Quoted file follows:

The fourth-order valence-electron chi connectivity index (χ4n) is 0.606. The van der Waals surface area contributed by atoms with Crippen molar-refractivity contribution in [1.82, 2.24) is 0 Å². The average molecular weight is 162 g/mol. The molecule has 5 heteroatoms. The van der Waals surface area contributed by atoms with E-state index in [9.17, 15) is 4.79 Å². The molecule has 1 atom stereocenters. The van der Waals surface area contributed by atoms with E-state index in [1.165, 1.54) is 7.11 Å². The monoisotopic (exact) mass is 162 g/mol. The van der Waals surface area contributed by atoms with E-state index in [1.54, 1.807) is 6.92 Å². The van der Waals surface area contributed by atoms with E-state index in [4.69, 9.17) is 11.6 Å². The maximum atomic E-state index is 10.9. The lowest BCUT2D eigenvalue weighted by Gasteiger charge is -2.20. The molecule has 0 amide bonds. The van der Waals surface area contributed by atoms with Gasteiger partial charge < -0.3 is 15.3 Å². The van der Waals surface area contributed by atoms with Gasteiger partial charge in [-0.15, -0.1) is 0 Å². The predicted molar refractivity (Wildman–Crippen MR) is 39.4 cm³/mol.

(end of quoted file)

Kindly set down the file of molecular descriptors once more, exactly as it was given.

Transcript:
The fourth-order valence-electron chi connectivity index (χ4n) is 0.606. The van der Waals surface area contributed by atoms with Crippen molar-refractivity contribution in [1.82, 2.24) is 0 Å². The average molecular weight is 162 g/mol. The molecule has 5 heteroatoms. The van der Waals surface area contributed by atoms with E-state index in [9.17, 15) is 4.79 Å². The molecule has 1 atom stereocenters. The van der Waals surface area contributed by atoms with E-state index in [1.165, 1.54) is 7.11 Å². The monoisotopic (exact) mass is 162 g/mol. The van der Waals surface area contributed by atoms with E-state index in [1.54, 1.807) is 6.92 Å². The van der Waals surface area contributed by atoms with E-state index in [4.69, 9.17) is 11.6 Å². The maximum atomic E-state index is 10.9. The lowest BCUT2D eigenvalue weighted by Gasteiger charge is -2.20. The molecule has 0 amide bonds. The van der Waals surface area contributed by atoms with Gasteiger partial charge < -0.3 is 15.3 Å². The van der Waals surface area contributed by atoms with Gasteiger partial charge in [-0.15, -0.1) is 0 Å². The predicted molar refractivity (Wildman–Crippen MR) is 39.4 cm³/mol.